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Work smarter in Windows: 55 great productivity tricks
- — 27 October, 2010 00:57
With an ever-growing number of distractions that are fighting for your attention throughout the day, it’s more important than ever to be as productive as possible when you’re actually on the job. With that in mind, we’ve dug up the best Windows tricks in our arsenal and talked to some of the best minds in productivity to find 55 tips sure to help you get more work done with your PC in less time.
(Please note: These tips apply primarily to Windows 7, though most also work in Vista and many apply to XP as well.)
Let’s get down to it.
Minimize all windows (except the one that you’re working on). When your desktop becomes so cluttered that you can’t find anything, this step is a good way to regain focus. Grab the title bar of the window you want, and shake your mouse a little. All other windows will vanish into the taskbar. Repeat to undo and restore all of your hidden windows.
Use folders in your e-mail client. Letting your e-mail accumulate in a monolithic inbox makes it nearly impossible for you to find important messages without a laborious hunt, as well as greatly increasing the odds that you’ll forget or simply overlook e-mail that requires urgent attention. Delete the junk, and file nonactionable e-mail messages into clearly defined folders. Getting into the habit of sorting incoming mail in this way is critical for most users looking to enhance their productivity.
Be judicious with e-mail folders. An e-mail folder should not be so narrow of purpose that it’s never used, but neither should it be so broad that it becomes overstuffed with messages, unless you use that folder strictly for archiving and don’t need to refer to its contents regularly. Use a descriptive name for each folder and keep it short enough that it doesn’t require scrolling within the Mail Folders pane. Remember that folders can usually be nested, too.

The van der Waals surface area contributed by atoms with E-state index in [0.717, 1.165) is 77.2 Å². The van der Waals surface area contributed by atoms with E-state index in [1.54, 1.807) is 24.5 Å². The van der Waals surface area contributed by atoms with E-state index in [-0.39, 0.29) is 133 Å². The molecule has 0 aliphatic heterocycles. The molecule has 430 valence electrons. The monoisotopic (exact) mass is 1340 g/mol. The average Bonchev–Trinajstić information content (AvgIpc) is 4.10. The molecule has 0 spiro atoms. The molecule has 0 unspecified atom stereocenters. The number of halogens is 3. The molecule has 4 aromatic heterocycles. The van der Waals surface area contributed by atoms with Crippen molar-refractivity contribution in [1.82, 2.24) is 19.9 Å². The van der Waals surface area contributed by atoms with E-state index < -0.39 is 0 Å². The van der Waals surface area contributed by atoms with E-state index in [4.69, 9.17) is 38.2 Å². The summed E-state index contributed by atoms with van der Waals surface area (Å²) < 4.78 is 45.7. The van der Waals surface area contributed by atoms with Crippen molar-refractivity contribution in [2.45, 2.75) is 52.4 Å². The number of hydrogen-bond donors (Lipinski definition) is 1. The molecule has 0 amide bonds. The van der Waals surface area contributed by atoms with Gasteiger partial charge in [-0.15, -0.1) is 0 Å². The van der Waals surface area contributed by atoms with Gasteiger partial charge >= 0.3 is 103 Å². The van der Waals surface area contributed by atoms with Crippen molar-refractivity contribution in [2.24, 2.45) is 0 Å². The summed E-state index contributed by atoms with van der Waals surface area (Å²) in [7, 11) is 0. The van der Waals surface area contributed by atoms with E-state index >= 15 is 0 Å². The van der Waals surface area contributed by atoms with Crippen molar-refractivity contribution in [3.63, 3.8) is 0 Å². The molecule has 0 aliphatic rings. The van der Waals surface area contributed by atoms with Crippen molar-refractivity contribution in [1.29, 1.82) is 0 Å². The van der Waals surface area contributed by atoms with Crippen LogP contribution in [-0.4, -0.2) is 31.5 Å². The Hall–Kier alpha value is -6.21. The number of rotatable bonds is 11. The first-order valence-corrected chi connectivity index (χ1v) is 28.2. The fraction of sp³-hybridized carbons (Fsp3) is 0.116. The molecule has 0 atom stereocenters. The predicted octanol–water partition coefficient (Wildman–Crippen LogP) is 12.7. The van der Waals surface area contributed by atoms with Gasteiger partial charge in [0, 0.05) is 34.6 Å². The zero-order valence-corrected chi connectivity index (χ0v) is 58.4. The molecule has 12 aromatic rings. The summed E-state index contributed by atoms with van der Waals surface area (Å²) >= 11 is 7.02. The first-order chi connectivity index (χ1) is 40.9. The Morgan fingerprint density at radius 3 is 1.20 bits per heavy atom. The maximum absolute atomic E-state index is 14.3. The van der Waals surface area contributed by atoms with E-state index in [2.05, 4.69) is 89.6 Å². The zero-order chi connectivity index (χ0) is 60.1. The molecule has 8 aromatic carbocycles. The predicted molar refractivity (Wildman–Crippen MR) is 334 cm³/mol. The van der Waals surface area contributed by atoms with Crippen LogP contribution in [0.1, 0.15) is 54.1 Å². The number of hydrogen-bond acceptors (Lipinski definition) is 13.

Use rules to route messages automatically. When your personal involvement isn’t necessary, e-mail rules can save lots of time. For example, do corporate newsletters from the same address arrive ten times a day? Stuff them into a folder for “later review.” In Outlook, look for a simple rules wizard that walks you through creating your rules; to find it, select Tools•Rules and Alerts. Most other e-mail clients have a similar option for establishing automated rules.
Remap the Windows key. Don’t ever use the Windows key? Or dislike where it’s located and want to swap it with or ? Download a keyboard remapper. Many cheap or free apps for this purpose are readily available, but Keyboard Remapper ($10) works well. Remap to your heart’s content, but keep in mind that there’s no way to change or disable a laptop’s Fn key, since it bypasses Windows. (You can also check your computer’s BIOS for any potential tweakability.)
Customize your browser’s default search engine. Your PC builder has likely preset Internet Explorer’s default search engine to the one that’s paying it the most. Otherwise, it’ll be set to Microsoft’s liking: Bing. Change this setting by clicking the drop-down arrow in the top right corner of the IE window (within the search box), and click Find More Providers. You won’t find Google without a hunt, so type Google into the ‘Find add-ons…’ search box, and select the first result, Google Search Suggestions. Click Add to Internet Explorer, and at the pop-up, click Make this my default search provider.
Improve Windows Search. If Windows Search isn’t finding everything that you know you’ve saved, check the Windows Indexing Options (type indexing options into the Windows 7 Start Menu search bar), and then check the locations that are included in the search index. Click Modify, and navigate through the C: drive to add more locations to index.